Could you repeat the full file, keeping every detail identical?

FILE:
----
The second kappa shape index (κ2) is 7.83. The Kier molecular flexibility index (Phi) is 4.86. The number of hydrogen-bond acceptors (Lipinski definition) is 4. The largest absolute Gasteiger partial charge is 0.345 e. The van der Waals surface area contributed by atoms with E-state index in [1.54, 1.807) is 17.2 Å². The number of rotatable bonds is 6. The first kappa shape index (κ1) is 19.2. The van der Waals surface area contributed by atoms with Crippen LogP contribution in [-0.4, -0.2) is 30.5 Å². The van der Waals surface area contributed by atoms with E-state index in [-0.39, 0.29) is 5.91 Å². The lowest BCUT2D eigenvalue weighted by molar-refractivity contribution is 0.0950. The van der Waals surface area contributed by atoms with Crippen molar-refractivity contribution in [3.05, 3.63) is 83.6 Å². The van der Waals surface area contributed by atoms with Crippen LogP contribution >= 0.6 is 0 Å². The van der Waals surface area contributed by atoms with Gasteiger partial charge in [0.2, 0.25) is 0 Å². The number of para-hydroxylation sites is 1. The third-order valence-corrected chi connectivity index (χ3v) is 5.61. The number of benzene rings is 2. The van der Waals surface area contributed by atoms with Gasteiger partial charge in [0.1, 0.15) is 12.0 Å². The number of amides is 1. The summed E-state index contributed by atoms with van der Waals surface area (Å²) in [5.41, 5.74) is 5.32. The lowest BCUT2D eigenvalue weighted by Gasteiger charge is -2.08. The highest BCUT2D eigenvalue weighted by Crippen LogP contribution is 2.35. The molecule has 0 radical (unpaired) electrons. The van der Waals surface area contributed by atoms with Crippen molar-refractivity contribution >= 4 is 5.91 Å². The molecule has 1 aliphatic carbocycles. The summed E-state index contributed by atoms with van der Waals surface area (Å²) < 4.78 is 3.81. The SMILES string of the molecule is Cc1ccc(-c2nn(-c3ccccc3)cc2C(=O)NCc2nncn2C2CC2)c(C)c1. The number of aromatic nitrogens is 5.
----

The second kappa shape index (κ2) is 7.83. The Kier molecular flexibility index (Phi) is 4.86. The number of hydrogen-bond acceptors (Lipinski definition) is 4. The largest absolute Gasteiger partial charge is 0.345 e. The van der Waals surface area contributed by atoms with E-state index in [1.54, 1.807) is 17.2 Å². The number of rotatable bonds is 6. The first kappa shape index (κ1) is 19.2. The van der Waals surface area contributed by atoms with Crippen LogP contribution in [-0.4, -0.2) is 30.5 Å². The van der Waals surface area contributed by atoms with E-state index in [-0.39, 0.29) is 5.91 Å². The lowest BCUT2D eigenvalue weighted by molar-refractivity contribution is 0.0950. The van der Waals surface area contributed by atoms with Crippen molar-refractivity contribution in [3.05, 3.63) is 83.6 Å². The van der Waals surface area contributed by atoms with Crippen LogP contribution >= 0.6 is 0 Å². The van der Waals surface area contributed by atoms with Gasteiger partial charge in [0.2, 0.25) is 0 Å². The number of para-hydroxylation sites is 1. The third-order valence-corrected chi connectivity index (χ3v) is 5.61. The number of benzene rings is 2. The van der Waals surface area contributed by atoms with Gasteiger partial charge in [0.1, 0.15) is 12.0 Å². The number of amides is 1. The summed E-state index contributed by atoms with van der Waals surface area (Å²) in [5.41, 5.74) is 5.32. The lowest BCUT2D eigenvalue weighted by Gasteiger charge is -2.08. The highest BCUT2D eigenvalue weighted by Crippen LogP contribution is 2.35. The molecule has 0 radical (unpaired) electrons. The van der Waals surface area contributed by atoms with Crippen molar-refractivity contribution >= 4 is 5.91 Å². The molecule has 1 aliphatic carbocycles. The summed E-state index contributed by atoms with van der Waals surface area (Å²) < 4.78 is 3.81. The SMILES string of the molecule is Cc1ccc(-c2nn(-c3ccccc3)cc2C(=O)NCc2nncn2C2CC2)c(C)c1. The number of aromatic nitrogens is 5.